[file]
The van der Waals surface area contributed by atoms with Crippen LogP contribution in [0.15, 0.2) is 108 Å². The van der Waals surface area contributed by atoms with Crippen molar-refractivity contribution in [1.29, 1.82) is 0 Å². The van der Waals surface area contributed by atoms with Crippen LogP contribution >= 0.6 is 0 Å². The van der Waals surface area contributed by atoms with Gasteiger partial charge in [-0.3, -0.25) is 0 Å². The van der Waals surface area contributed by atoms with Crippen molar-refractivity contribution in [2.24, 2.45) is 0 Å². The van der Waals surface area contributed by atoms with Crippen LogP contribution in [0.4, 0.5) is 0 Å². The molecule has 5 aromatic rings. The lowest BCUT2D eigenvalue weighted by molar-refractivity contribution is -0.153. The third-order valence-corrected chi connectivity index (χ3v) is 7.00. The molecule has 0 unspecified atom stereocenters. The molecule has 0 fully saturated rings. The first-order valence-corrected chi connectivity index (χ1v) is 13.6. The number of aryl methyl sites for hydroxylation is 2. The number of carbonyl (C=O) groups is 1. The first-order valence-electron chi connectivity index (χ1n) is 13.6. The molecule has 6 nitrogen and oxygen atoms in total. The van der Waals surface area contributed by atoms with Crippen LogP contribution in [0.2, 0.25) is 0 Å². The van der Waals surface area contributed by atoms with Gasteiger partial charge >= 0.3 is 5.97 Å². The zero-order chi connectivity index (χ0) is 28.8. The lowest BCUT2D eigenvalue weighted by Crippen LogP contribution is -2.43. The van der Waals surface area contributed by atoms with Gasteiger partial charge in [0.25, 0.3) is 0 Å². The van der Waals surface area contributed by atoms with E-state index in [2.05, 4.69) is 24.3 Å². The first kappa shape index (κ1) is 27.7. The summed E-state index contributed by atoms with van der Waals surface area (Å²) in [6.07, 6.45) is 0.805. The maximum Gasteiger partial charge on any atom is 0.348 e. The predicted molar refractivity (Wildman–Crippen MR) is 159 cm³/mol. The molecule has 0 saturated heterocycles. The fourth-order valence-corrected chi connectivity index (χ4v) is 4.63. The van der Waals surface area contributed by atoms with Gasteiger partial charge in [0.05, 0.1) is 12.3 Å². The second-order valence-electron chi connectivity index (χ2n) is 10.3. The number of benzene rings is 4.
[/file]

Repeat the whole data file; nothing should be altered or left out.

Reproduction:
The van der Waals surface area contributed by atoms with Crippen LogP contribution in [0.15, 0.2) is 108 Å². The van der Waals surface area contributed by atoms with Crippen molar-refractivity contribution in [1.29, 1.82) is 0 Å². The van der Waals surface area contributed by atoms with Crippen LogP contribution >= 0.6 is 0 Å². The van der Waals surface area contributed by atoms with Gasteiger partial charge in [-0.3, -0.25) is 0 Å². The van der Waals surface area contributed by atoms with Crippen molar-refractivity contribution in [2.24, 2.45) is 0 Å². The van der Waals surface area contributed by atoms with Crippen LogP contribution in [0.4, 0.5) is 0 Å². The molecule has 5 aromatic rings. The lowest BCUT2D eigenvalue weighted by molar-refractivity contribution is -0.153. The third-order valence-corrected chi connectivity index (χ3v) is 7.00. The molecule has 0 unspecified atom stereocenters. The molecule has 0 fully saturated rings. The first-order valence-corrected chi connectivity index (χ1v) is 13.6. The number of aryl methyl sites for hydroxylation is 2. The number of carbonyl (C=O) groups is 1. The first-order valence-electron chi connectivity index (χ1n) is 13.6. The molecule has 6 nitrogen and oxygen atoms in total. The van der Waals surface area contributed by atoms with Crippen LogP contribution in [0.2, 0.25) is 0 Å². The van der Waals surface area contributed by atoms with Gasteiger partial charge >= 0.3 is 5.97 Å². The zero-order chi connectivity index (χ0) is 28.8. The lowest BCUT2D eigenvalue weighted by Crippen LogP contribution is -2.43. The van der Waals surface area contributed by atoms with Gasteiger partial charge in [0.25, 0.3) is 0 Å². The van der Waals surface area contributed by atoms with E-state index in [2.05, 4.69) is 24.3 Å². The first kappa shape index (κ1) is 27.7. The summed E-state index contributed by atoms with van der Waals surface area (Å²) in [6.07, 6.45) is 0.805. The maximum Gasteiger partial charge on any atom is 0.348 e. The predicted molar refractivity (Wildman–Crippen MR) is 159 cm³/mol. The molecule has 0 saturated heterocycles. The fourth-order valence-corrected chi connectivity index (χ4v) is 4.63. The van der Waals surface area contributed by atoms with Gasteiger partial charge in [0.05, 0.1) is 12.3 Å². The second-order valence-electron chi connectivity index (χ2n) is 10.3. The number of benzene rings is 4.